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26 October 2006 (Sydney Morning Herald) – The National Gallery of Australia reveals its latest item in its collection, a 6th century bronze statuette of Indonesian origin. The article doesn’t describe the statuette’s provenance, but mentions that it was from the Javanese bronze age. This would put it around the time of the Srivijaya empire, although there is mention of an independent Bronze Age. Will have to go read that up.

Sydney Morning Herald, 26 Oct 2006

Gallery unveils the $4million woman

The diminutive sculpture depicts a woman nursing an infant while weaving on a foot-braced body tension loom.

Part of the myth surrounding the sculpture is the uncertainty about its age. It was believed to be too young to come from the Dong Son bronze-age culture that was centred on North Vietnam and ended in AD200, and it may have been from the Javanese Bronze Age, which peaked between the eighth and 14th centuries.

The gallery decided to have the clay core of the sculpture tested by thermo-luminescence.

The surprise result was that it was made between AD556 and 596.

Maxwell says archaeologists suggested there was an independent island bronze age in Indonesia about that time and there are several pieces in the National Gallery in Jakarta that are possibly from that period.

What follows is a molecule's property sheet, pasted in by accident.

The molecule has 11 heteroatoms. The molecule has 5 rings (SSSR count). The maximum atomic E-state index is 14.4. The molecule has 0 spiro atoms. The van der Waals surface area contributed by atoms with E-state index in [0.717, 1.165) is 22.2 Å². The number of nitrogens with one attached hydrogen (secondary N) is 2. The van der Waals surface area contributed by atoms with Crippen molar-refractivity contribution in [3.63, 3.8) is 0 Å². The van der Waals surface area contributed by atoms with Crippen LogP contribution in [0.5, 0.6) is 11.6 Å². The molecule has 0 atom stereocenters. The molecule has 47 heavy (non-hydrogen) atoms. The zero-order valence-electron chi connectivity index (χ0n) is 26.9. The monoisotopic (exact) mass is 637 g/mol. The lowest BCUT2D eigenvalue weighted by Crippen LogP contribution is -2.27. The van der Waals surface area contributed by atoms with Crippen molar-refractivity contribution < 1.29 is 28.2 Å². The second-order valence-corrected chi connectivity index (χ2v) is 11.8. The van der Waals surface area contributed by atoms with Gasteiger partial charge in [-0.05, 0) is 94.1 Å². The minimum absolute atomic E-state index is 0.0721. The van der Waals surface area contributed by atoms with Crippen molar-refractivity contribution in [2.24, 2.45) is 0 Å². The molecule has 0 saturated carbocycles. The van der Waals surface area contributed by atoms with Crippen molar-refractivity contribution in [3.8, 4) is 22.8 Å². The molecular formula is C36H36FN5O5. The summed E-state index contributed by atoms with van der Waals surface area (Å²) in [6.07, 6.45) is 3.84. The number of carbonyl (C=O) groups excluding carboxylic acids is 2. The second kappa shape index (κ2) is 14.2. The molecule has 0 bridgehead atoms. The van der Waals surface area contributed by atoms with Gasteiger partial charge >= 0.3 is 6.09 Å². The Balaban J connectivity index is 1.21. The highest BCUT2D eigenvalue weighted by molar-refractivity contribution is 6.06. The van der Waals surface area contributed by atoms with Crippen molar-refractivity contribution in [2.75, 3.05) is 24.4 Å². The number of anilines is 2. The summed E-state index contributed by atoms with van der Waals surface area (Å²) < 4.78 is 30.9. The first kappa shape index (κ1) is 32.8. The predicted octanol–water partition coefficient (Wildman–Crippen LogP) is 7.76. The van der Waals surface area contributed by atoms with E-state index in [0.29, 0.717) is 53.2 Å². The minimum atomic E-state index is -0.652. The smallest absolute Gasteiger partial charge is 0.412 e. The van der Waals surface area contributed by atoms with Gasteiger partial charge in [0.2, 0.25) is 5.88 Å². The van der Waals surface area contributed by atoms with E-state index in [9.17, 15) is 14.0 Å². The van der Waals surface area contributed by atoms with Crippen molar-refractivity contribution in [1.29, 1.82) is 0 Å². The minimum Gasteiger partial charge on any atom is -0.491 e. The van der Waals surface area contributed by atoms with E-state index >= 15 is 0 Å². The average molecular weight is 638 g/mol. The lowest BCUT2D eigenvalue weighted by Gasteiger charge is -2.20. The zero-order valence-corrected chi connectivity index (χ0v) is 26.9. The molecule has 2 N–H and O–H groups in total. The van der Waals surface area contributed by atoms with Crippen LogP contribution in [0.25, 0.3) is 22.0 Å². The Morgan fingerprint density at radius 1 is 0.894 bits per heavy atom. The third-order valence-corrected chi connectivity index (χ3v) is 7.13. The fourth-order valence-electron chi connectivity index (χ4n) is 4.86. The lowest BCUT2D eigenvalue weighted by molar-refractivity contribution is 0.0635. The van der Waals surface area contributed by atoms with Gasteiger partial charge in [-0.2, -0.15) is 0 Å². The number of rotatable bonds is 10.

Related Books:
The Bronze Age of Southeast Asia (Cambridge World Archaeology) by C. Higham
The bronze-iron age of Indonesia (Verhandelingen van het Koninklijk Instituut voor Taal-, Land-en Volkenkunde) by H. R. van Heekeren

U.S. Navy halts planned dive of sunken ship near Indonesia

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13 Aug 2006 (Jakarta Post) – A group of volunteers have been prevented from photogaphing the remains of the sunken USS Houston off the waters of Indonesia.

U.S. Navy halts planned dive of sunken ship near Indonesia

The U.S. Navy has scuttled the plans of a sheriff to photograph the inside of the sunken USS Houston near Indonesia because of worries the wreck might be disturbed.

The association of sailors who survived the World War II sinking had commissioned the photos. A team led by Jerry Ranger, a lieutenant with the Santa Rosa County Sheriff’s Office in Florida and the son of a USS Houston surviving prisoner of war, had gone to the site in the Sunda Straits off Java.